Roads for the Future jury members’ have reacted to the shortlisted entries:

Sir John Armitt, Chair, National Infrastructure Commission 

“The creativity and ingenuity of all the entries we received was very impressive, with many making the most of our existing network to prepare for these latest innovations. These five entries clearly stood out and I look forward to seeing how their ideas develop further over the coming months.”

Chris Holmes, Jaguar Land Rover Senior Manager, Autonomous & Connected Cars

“Autonomous car development is unlocking access to new customer experiences and improved safety for all road users. Autonomy promises to transform the way we travel and interact with the environment and represents an area of significant investment across industries. I was really impressed by the number, breadth and thinking behind the projects submitted and particularly commend the selected projects on their study areas and the benefits those may provide. I am looking forward to reviewing the output of their studies later in the year.”

Julia King, Baroness Brown of Cambridge, Deputy Chair, Committee on Climate Change

“The development of increasingly autonomous vehicles which communicate with each other and the people and infrastructure around them offers some very exciting benefits –benefits as diverse as ridding our streets of the clutter of increasing numbers of traffic signs, making our streets safer for pedestrians and reducing dangerous emissions from vehicles in our cities. This competition is an important step towards delivering them.”

Professor Natasha Merat, Institute for Transport Studies, University of Leeds

“I was very impressed, and frankly overwhelmed, by the number of high quality applications for this competition. Considering the relatively small prize compared to large research grants, it was nice to see some great ideas being put forward by SMEs, public authorities and larger organisations alike. This shows the enthusiasm and drive for CAVs work in the UK, but also the obvious kudos attached to such a competition put forward by Commission. Competition was high, but in the end the winning entries offered that little bit extra by thinking a bit out of the box and providing the more innovative ideas in this space.”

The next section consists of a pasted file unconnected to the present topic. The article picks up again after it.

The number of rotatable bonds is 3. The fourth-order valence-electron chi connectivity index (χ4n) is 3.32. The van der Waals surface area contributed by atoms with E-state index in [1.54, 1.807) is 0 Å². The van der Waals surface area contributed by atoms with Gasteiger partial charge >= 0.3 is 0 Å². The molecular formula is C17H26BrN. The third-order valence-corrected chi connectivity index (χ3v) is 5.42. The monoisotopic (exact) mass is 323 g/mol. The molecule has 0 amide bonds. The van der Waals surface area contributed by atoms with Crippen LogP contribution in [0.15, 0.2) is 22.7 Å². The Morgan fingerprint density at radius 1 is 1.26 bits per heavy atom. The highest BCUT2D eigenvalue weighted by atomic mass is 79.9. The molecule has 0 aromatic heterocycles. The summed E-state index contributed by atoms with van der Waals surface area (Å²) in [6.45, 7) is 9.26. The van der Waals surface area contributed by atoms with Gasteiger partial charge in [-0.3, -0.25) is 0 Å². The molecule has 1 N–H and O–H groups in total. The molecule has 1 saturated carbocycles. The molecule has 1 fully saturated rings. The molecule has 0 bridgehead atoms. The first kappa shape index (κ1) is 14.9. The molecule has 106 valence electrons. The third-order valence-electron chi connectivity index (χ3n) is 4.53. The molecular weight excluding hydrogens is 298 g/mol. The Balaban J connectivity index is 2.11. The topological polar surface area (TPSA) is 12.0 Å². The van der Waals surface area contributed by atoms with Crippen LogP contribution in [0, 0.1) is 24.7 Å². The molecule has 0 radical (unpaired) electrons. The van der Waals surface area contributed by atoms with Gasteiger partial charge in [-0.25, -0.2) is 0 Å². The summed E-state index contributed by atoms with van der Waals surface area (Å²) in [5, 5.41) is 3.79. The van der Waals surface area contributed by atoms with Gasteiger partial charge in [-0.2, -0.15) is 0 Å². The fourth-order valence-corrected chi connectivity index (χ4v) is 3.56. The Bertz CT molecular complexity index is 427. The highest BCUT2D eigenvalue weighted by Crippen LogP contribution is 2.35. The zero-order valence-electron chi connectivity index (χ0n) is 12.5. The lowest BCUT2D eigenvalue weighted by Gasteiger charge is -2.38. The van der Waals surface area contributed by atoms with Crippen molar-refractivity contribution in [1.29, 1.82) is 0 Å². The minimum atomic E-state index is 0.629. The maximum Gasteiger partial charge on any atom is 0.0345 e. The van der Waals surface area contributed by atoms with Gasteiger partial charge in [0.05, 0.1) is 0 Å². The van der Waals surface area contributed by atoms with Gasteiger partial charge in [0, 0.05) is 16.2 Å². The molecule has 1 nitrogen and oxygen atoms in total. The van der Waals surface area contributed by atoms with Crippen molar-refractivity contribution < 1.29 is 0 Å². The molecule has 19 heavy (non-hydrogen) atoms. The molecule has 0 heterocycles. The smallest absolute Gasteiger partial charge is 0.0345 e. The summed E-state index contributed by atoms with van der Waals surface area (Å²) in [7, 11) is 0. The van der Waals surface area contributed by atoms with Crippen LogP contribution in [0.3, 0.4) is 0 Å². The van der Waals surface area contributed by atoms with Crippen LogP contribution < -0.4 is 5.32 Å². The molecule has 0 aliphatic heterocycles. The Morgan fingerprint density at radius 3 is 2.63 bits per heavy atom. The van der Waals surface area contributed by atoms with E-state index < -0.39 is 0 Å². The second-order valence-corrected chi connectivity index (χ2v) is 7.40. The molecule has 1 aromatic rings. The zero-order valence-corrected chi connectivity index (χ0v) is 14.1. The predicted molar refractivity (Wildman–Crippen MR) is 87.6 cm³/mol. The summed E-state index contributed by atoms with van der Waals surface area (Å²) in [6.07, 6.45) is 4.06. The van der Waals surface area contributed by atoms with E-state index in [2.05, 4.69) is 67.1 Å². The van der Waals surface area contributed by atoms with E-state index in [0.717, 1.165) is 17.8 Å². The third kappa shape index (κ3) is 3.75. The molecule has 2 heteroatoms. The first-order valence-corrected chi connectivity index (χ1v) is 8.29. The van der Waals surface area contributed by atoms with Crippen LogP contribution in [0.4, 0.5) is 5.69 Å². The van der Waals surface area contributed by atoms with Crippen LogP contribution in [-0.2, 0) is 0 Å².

Jim O’Sullivan, Chief Executive, Highways England

“The shortlisted entries covered everything from infrastructure changes through to apps, and showed an understanding of the changes to come and how we might get the best from them. Autonomous vehicles will make travel more affordable, more available and help to reduce the impact of road transportation on the environment. The UK has a huge opportunity to benefit in this market. We are already leading here and have a track record of innovative thinking.”

Bridget Rosewell, chair, Roads for the Future competition jury

“With 81 entries received, the competition has demonstrated the keen interest there is across industry to be at the forefront of the technologies supporting the introduction of driverless cars. We wanted to see how the rules of the road, road design and traffic management could all be adapted to accommodate these new vehicles – and these five entries particularly demonstrated the exciting potential there is to make the best use of those we already have.”

Laura Shoaf, Managing Director, Transport for West Midlands

“I was really impressed with the overall quality of the submissions and I could see how so many of the ideas could help Transport for West Midlands with what we are doing in this space. The shortlisted candidates all had very well thought out proposals for which a practical application was clear. It is critical that the UK is at the forefront of the CAVs agenda, as we are the home of automotive innovation. What is clear is that innovation is alive and well in the supply chain and our thought leaders in this field.”